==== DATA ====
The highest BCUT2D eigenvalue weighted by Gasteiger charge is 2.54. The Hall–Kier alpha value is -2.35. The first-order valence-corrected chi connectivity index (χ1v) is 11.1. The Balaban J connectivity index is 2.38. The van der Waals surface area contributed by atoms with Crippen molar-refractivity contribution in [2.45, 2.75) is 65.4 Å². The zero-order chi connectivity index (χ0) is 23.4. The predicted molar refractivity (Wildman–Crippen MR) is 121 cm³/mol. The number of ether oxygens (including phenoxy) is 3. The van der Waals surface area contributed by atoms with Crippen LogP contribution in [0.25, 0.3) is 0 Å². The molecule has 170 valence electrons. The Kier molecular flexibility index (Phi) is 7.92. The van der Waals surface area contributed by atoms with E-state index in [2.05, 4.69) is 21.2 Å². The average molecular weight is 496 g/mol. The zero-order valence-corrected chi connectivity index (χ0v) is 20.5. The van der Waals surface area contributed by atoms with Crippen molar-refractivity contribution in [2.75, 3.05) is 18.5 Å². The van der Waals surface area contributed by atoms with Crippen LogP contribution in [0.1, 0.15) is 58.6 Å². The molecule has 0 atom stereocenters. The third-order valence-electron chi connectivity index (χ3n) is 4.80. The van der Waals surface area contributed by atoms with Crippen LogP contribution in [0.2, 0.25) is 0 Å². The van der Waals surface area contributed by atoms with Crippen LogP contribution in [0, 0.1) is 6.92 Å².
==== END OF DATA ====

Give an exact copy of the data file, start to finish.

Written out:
The highest BCUT2D eigenvalue weighted by Gasteiger charge is 2.54. The Hall–Kier alpha value is -2.35. The first-order valence-corrected chi connectivity index (χ1v) is 11.1. The Balaban J connectivity index is 2.38. The van der Waals surface area contributed by atoms with Crippen molar-refractivity contribution in [2.45, 2.75) is 65.4 Å². The zero-order chi connectivity index (χ0) is 23.4. The predicted molar refractivity (Wildman–Crippen MR) is 121 cm³/mol. The number of ether oxygens (including phenoxy) is 3. The van der Waals surface area contributed by atoms with Crippen LogP contribution in [0.25, 0.3) is 0 Å². The molecule has 170 valence electrons. The Kier molecular flexibility index (Phi) is 7.92. The van der Waals surface area contributed by atoms with E-state index in [2.05, 4.69) is 21.2 Å². The average molecular weight is 496 g/mol. The zero-order valence-corrected chi connectivity index (χ0v) is 20.5. The van der Waals surface area contributed by atoms with Crippen molar-refractivity contribution in [2.75, 3.05) is 18.5 Å². The van der Waals surface area contributed by atoms with Crippen LogP contribution in [0.1, 0.15) is 58.6 Å². The molecule has 0 atom stereocenters. The third-order valence-electron chi connectivity index (χ3n) is 4.80. The van der Waals surface area contributed by atoms with Crippen LogP contribution in [0.2, 0.25) is 0 Å². The van der Waals surface area contributed by atoms with Crippen LogP contribution in [0, 0.1) is 6.92 Å².